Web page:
Sunday, October 20, 2019


Guest author


Ajmal Khan Tibbiya Colege
Aligarh, India


Primary Congenital Glaucoma (PCG) is a potentially blinding disease of children, which if untreated, would result in a lifetime of blindness. It occurs due to obstruction of the drainage of the aqueous humor caused by a primary developmental anomaly at the angle of anterior chamber. Although PCG is the most common glaucoma seen in infancy, it is still an uncommon disease. The variable incidence in various ethnic groups points towards a genetic basis for the disease.


  • The disease varies sustainability in different ethnic groups from 1:1250 births in Slovakian Roms to 1:20,000 in Scandinavian regions.
  • In the West, the average incidence is about 1:10,000 births, but appears to be higher in Asians.
  • In Saudi Arabia, it is reported to be 1:2500, while Indian's have incidence of 1:3300.
  • The disease was responsible for 4.2% of blindness in the pediatric population.


  • Most cases of PCG are sporadic in occurrence.
  • Recessive inheritance of some cases of PCG is proved by:
  1. A high frequency of parental consanguinity.
  2. The presence of disease in about 25% of sibs of probands.
  3. The presence of the disease in all children of a marriage between 2 affected persons.
  4. The occurrence of Glaucoma in collaterals of both parents some families.

Genetic defects

  • According to Human Genome Organization (HUGO) Nomenclature Committee, loci for congenital glaucoma are designated by GLC3 and letters are added to distinguish specific loci in order of their discovery.
  • Till date, 3 genetic loci have been linked to PCG:
  • GLC3A at chromosome locus 2p21.
  • GLC3B at chromosome locus 1p36.
  • GLC3C at chromosome locus 14g24.3
  • Of these only the GLC3A locus has been linked to a specific gene. This gene is called CYP1B1 and is the largest known enzyme of the human cytochrome p450 pathway.
  • There are several known missense mutations within the CYP1B1 gene.
  • Among these, the mutations identified are:
  • G61E, Ter223, P193L, E229K, R390C, R368H.
  • A study on the genotype-phenotype correlation of these patients identified the frame shift mutation and R390C homozygous mutation as being associated with very severe disease and poor prognosis regardless of any treatment.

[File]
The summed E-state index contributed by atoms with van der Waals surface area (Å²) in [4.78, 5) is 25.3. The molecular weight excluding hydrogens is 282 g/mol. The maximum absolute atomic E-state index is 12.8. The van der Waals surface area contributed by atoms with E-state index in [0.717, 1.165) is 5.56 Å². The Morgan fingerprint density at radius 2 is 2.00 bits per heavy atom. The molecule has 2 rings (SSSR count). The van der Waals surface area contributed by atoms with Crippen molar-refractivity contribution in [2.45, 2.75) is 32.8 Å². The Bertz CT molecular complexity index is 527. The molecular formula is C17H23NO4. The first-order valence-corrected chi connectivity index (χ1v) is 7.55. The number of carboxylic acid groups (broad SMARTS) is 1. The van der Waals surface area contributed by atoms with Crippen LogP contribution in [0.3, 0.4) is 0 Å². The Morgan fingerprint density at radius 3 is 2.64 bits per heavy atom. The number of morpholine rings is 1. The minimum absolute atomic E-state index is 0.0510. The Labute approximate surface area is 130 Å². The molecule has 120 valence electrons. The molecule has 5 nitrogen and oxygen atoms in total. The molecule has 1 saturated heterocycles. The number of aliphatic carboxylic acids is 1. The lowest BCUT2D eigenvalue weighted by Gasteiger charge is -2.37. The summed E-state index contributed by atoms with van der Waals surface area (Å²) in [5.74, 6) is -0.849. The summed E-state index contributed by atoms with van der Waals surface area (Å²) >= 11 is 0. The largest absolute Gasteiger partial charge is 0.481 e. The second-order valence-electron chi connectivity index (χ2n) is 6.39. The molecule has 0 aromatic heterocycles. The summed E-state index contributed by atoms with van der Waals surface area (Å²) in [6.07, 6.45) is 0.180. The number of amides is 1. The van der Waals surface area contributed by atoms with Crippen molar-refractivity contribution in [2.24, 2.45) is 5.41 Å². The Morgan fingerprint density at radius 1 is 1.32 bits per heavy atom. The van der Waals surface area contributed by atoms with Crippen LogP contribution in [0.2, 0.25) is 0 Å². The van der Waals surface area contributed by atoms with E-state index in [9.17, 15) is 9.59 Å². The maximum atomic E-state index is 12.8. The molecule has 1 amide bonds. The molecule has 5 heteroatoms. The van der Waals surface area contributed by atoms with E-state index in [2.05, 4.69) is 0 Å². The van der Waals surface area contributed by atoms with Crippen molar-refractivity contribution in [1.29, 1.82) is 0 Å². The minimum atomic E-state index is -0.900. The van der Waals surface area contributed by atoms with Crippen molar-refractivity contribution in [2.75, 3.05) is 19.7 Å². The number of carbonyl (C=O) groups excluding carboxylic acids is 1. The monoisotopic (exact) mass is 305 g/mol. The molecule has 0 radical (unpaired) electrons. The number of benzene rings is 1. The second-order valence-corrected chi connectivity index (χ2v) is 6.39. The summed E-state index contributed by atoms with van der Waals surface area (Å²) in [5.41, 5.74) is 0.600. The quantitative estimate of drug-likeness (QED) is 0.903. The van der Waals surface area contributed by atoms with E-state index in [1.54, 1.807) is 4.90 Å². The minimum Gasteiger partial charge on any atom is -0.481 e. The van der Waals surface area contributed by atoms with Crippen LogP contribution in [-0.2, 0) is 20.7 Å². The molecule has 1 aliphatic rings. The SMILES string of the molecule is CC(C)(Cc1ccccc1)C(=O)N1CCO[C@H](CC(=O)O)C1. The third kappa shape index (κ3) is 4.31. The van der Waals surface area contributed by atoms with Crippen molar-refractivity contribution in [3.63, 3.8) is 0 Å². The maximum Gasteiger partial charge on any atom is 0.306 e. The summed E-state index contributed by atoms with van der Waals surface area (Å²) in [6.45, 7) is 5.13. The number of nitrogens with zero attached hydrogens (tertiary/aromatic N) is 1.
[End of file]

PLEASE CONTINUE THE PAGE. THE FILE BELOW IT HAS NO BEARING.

Structural defects and clinical features

  • The glaucomas are a heterogeneous group of insidious diseases associated with elevated IOP and optic nerve atrophy.
  • Primary Congenital Glaucoma is a specific, inherited developmental defect in the trabecular meshwork and anterior chamber angle.
  • The developmental anomalies of the anterior chamber angle prevent drainage of aqueous humor, thereby elevating IOP.
  • Elevation of IOP in children younger than 3 years of age causes rapid enlargement of the globe, occurs primarily at the corneo-scleral junction.
  • As the cornea and limbus enlarge, the endothelium of the cornea and Descemets membrane are stretched. This stretching can result in a linear rupture of Descemet's membrane known as Haab's striae.
  • The Descemet's membrane ruptures may occur acutely causing an influx of aqueous into the stroma and epithelium resulting in sudden corneal edema.

Haab's striae

Clinical features of PCG typically include:

  1. Tearing
  2. Photophobia
  3. Buphthalmos (enlargement of the globe)
  4. Clouding of the cornea

More serious consequence of elevated IOP is that it can rapidly lead to axonal loss and permanent visual impairment in untreated children.



The management of Congenital Glaucoma starts with parental counseling, which includes discussion for: need for surgery and possibilities of multiple surgeries; the need for lifelong follow up and the combination of problems to be tackled (IOP, amblyopia management, refractive correction, possible keratoplasty).

Panicker and associates have graded the severity of glaucoma depending upon the clinical features as given below in table.


Clinical parameters used for grading
Severe/Very severe
Corneal diameter
Upto 10.5mm
Upto 16 mmHg
>16-20 mmHg
>2030 mmHg
C/D ratio
Last recorded VA

Corneal opacity
No edema
Mild edema
Severe edema
Severe edema+Haab’s striae

Examination under anesthesia is an essential part of PCG management. It includes the following examinations:


General anesthesia usually lowers the IOP, except for ketamine.
The Tono-pen is convenient and easy to use.
The normal IOP in infants under anesthesia is usually in the low teens.